The Sultanate’s reserves of crude oil and condensates amounted to 4.706 billion barrels at the end of 2020, which was three per cent lower than the corresponding figure of 4.84 billion barrels for 2019, the Ministry of Energy and Minerals stated in its newly published Annual Report for last year.
Natural gas reserves were estimated at 24 trillion cubic feet (TCF) at the end of last year, up from 23.8 TCF a year earlier.
In a foreword, Dr Mohammed bin Hamad al Rumhy (pictured), Minister of Energy and Minerals, acknowledged the challenges posed by the global economic slump, coupled with the coronavirus pandemic, across the various domains - oil, gas, minerals, electricity, and renewable energy – that are now part of the Ministry’s expanded portfolio.
“The previous year has witnessed many challenges as the world is still suffering from the irregular circumstances caused by Covid-19 pandemic that has been affecting individuals, societies and the entire global economy until today, in addition to the continuous decline of the oil prices and its impacts over the national economy, yet it was full of accomplishments as well. We were able to reduce, as possible as we could, the impacts of the pandemic over the sector through adhering to government procedures and recommendations,” Dr Al Rumhy stated.
“We have made use of technology, different means of remote work and any other means to mitigate the impacts and be active and flexible on the long term to overcome any similar challenges in the future,” he further added.
Of the estimates of 4.706 billion barrels of crude reserves, majority state-owned Petroleum Development Oman (PDO) – the country’s largest producer of hydrocarbons – accounts for 68.5 per cent of the total, the report noted.
Crude production averaged 951k barrels per day (bpd) in 2020, declining 2.1 per cent from the previous year’s average of 971k bpd. “The Sultanate maintained its level of oil production in compliance with the agreement to curb output among the OPEC and non-OPEC producers in order to stabilise the international oil supply and demand,” the ministry said.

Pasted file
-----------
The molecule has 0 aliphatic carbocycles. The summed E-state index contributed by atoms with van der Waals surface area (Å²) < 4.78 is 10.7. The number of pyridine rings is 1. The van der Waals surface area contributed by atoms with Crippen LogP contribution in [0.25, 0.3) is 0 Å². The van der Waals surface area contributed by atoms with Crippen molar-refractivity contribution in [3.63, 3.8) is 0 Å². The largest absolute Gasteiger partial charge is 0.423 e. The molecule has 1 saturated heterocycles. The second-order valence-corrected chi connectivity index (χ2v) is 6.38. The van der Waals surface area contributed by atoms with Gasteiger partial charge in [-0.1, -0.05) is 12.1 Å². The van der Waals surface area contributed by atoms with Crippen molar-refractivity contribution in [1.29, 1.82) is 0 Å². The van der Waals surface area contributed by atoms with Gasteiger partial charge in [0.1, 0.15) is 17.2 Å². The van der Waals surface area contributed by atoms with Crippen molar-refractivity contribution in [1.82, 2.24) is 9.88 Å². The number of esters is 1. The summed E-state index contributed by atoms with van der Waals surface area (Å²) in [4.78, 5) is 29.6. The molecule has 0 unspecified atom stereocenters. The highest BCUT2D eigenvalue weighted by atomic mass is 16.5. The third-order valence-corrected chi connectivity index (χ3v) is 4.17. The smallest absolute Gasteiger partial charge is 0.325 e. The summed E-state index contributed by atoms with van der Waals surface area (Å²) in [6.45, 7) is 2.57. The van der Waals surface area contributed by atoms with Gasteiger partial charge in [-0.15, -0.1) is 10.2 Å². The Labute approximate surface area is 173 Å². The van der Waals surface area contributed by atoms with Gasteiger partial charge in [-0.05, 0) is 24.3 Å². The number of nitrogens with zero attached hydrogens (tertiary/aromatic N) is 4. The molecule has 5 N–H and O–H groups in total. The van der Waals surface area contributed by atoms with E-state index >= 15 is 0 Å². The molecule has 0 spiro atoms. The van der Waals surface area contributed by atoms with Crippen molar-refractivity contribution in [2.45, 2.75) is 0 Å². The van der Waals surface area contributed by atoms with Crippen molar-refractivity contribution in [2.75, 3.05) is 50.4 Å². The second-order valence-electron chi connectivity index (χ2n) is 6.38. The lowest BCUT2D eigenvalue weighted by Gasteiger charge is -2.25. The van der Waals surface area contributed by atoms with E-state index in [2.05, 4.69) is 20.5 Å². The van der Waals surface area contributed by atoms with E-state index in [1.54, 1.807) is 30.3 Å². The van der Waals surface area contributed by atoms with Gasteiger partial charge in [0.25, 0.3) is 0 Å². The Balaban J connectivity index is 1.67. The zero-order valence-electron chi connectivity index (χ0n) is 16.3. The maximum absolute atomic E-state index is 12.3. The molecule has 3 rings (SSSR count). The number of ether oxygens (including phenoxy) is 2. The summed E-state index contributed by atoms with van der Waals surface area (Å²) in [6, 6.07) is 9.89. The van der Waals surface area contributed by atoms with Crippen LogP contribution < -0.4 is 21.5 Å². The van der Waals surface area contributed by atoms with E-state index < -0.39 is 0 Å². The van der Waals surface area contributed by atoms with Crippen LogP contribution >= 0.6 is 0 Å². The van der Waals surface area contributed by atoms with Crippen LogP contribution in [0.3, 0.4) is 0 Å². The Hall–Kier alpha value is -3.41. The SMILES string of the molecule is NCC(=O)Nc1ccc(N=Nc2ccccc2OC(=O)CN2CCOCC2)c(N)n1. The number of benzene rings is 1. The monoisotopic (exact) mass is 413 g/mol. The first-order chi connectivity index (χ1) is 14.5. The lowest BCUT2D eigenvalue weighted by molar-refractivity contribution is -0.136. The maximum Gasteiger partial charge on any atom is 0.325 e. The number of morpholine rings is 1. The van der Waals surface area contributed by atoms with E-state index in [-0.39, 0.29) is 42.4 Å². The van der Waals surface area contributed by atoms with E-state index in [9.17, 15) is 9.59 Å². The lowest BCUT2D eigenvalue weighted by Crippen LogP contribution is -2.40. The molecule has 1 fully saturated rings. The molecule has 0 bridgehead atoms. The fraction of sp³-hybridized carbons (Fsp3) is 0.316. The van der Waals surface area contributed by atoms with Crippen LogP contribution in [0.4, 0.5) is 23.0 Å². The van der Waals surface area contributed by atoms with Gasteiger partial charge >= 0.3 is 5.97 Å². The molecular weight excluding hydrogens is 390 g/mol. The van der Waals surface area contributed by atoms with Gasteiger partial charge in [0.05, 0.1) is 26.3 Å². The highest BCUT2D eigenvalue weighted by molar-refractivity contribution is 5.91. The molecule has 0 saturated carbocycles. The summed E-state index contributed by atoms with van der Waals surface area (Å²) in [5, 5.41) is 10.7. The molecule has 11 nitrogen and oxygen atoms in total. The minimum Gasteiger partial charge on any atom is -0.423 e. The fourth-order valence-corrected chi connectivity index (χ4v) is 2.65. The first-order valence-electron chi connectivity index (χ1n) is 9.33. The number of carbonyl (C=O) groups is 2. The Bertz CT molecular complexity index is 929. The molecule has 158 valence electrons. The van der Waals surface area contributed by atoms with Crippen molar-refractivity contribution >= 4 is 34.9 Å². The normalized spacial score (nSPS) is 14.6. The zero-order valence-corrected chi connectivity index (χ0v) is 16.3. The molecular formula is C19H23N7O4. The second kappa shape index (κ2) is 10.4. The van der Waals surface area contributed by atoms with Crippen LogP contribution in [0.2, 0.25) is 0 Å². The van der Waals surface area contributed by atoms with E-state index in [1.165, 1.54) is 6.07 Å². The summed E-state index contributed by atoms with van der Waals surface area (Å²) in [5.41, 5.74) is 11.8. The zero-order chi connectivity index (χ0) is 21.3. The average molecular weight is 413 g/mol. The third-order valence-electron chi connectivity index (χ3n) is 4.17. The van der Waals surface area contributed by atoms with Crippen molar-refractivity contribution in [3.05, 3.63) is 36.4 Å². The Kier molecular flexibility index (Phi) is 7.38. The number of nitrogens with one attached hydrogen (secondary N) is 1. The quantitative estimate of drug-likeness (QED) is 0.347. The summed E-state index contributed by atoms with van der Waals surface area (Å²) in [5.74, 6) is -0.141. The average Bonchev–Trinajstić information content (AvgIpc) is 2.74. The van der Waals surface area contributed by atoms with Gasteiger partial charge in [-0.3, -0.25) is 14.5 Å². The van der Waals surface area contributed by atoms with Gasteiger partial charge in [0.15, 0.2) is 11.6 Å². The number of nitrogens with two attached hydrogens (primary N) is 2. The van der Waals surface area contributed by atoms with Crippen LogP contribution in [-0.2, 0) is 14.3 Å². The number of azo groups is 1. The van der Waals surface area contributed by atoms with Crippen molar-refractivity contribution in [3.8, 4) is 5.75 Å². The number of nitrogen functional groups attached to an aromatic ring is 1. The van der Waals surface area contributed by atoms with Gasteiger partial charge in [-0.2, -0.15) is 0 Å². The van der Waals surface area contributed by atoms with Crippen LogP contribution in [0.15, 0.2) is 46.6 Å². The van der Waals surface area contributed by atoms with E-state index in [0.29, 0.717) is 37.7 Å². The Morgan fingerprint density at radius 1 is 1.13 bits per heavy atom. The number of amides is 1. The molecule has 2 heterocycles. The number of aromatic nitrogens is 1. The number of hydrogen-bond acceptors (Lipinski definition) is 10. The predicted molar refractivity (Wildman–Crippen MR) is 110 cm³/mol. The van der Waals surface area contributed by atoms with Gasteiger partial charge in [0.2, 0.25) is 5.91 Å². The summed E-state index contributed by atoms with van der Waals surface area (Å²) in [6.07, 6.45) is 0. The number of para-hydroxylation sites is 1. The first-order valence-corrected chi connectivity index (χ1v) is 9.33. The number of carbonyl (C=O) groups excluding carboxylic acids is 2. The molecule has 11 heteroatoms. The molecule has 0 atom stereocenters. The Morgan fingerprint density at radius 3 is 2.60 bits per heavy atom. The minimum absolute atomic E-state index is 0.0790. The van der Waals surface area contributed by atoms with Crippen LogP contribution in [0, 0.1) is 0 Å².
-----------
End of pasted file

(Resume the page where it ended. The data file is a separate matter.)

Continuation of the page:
Production of crude oil and condensates at the end of 2020 totalled 348 million barrels.
Of this total, 287 million barrels were exported to nearly a dozen countries, with China lifting 86.4 per cent, followed by India (6.2 per cent). The remaining 7.4 per cent was shared by nine other importing countries.
The average price of Omani crude slumped 28 per cent to $46 per barrel last year, according to the report. It fell as low as $23.65 per barrel in June, rising to as high as $65.49 per barrel in February.
Despite the constrained economic environment, oil exploration activity continued during the course of 2020. As many as 58 exploration and appraisal wells were drilled, tested and evaluated last year. PDO accounted for 37 of these wells, followed by OQ (5), Occidental Oman (4), CCED (4), Daleel Petroleum (3) and others (5).
“The petro-physical analysis and productivity tests in some of the wells showed positive results, adding new oil reserves,” the Ministry said.
There were positive developments in the gas sector as well. Of the total reserves of 24 TCF estimated at the end of last year, PDO’s share amounted to 55 per cent, followed by BP’s Khazzan and Ghazeer fields in Block 61 (40 per cent).
Natural gas production averaged 122 million cubic metres per day (MMSCM/d) last year.
This is in addition to 5 MMSCM/d imported via the Dolphin network.